St. Patrick’s Day is celebrated by the Irish, as well as many other Americans with the wearing of green, songs, dances, parties, and parades. People wear something green and if not they are pinched. There are many symbols to this holiday, although children tend to associate the color green, shamrock and leprechauns with this celebration. The Irish love folktales about imaginary fairies. The most famous of these “wee folk” are leprechauns, who are shoemakers for all the other fairies. A leprechaun looks like a tiny old man. They are tricky and mischievous. Legend says if you catch one, he is forced to reveal the location of his pot of gold.
Keep St. Patrick’s Day facts simple and relevant to children’s’ age, and this can be a fun, informative theme to celebrate with your little ones. They may not be ready for in depth tales about St. Patrick and his experiences and travels, but you can be sure they’ll love learning about the color green, rainbows, shamrocks, and leprechauns.
Here are some ideas for celebrating St. Patrick’s Day with young learners.
The Leprechaun Says
Play this game as you would play the traditional Simon Says, but instead of saying Simon says you will say The leprechaun says… You or one of the children becomes the “leprechaun” and will give instructions using action words. For example you may say, “The leprechaun says to wave your hands.” The children must wave their hands. Then say, “Stop” Children must keep waving their hands until you say, “The Leprechaun says stop.” Repeat with other commands such as clap your hands, touch your head, turn around, or sit down. Sometimes the leprechaun will say, “The leprechaun says… ” and sometimes he won’t. This game helps young children develop their listening skills while having fun! Keep in mind that young children and English language learners should keep playing so that they can improve through play.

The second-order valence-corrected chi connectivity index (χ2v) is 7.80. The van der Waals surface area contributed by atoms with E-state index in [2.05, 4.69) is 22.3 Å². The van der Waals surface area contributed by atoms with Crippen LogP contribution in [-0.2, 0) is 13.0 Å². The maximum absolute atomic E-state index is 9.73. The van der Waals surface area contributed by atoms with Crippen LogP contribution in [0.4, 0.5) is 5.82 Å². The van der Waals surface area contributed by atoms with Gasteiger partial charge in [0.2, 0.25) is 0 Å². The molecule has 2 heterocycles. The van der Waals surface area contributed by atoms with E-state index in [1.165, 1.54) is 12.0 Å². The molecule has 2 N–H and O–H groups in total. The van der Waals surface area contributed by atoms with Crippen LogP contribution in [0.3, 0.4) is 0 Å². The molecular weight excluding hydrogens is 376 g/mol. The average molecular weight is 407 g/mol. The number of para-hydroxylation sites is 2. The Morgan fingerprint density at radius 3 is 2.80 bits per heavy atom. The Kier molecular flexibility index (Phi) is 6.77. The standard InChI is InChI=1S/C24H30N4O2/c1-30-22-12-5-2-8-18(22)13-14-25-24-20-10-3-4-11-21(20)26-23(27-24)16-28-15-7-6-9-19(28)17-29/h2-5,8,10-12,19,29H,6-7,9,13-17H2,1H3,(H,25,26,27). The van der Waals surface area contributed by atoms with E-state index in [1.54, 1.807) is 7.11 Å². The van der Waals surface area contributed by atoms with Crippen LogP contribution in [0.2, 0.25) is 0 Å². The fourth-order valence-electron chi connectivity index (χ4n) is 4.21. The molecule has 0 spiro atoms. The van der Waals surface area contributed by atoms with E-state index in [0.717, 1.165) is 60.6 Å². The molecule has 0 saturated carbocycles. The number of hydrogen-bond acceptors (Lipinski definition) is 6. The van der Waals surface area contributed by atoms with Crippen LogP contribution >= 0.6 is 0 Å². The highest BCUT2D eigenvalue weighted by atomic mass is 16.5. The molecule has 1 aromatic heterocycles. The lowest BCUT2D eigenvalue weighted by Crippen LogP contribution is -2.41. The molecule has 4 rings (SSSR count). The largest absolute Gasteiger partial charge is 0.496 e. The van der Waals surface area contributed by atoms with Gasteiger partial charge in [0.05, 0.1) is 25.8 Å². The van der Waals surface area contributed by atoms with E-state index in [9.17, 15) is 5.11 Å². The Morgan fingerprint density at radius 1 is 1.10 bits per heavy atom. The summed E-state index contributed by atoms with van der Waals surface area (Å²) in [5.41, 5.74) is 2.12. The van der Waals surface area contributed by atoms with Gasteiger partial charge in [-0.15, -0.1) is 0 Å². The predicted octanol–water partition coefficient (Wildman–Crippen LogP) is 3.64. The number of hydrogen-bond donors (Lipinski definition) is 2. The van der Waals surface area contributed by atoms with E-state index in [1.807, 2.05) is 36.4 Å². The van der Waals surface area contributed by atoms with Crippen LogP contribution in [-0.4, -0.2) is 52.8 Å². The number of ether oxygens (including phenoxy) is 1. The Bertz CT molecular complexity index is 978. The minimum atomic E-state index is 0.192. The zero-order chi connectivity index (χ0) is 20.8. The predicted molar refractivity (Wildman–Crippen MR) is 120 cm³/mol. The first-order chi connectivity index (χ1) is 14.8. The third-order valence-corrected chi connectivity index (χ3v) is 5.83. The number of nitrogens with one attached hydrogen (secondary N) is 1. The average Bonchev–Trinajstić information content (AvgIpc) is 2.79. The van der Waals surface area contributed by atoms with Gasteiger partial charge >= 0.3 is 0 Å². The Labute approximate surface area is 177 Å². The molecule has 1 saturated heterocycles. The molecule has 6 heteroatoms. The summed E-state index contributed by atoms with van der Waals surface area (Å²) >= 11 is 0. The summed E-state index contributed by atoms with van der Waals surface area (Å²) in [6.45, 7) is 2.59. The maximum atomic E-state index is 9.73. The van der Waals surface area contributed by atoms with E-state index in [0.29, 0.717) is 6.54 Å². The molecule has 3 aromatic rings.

Cut out many gold paper circles, and write or draw simple directions on each. Hide the coins around the room, prior to the beginning of your class. Use a black witch’s cauldron from Halloween as a leprechaun’s pot.
Invite children to go on a treasure hunt and set a limit on how many coins they can find. Then after they have found theirs, the children can help others to find gold coins. Everyone drops his/her coins inside “the pot.”
Then invite children to sit in a circle, pull out and read the coins and have them act out the directions on them. For example coins may say, “Turn around three times and sit down.” “Clap your hands twice and shake your neighbor’s hand.” “Touch your heads and jump up and down three times.”
For very young learners:
Give each child a magnifying glass and hide gold coins, small toys, “lucky shamrock” stickers, gold rocks, or any other item you want to hide. Invite children to find the hidden “gold” pieces and count them. You can also do a sorting activity. Let each child take home one or two pieces of gold at the end of the class.
Sing this song to the tune of “I’m a Little Teapot”
I’m a lucky leprechaun
Dressed in green.
The smallest man
That you’ve ever seen.
If you can catch me, it is told,
I’ll have to give you my pot of gold!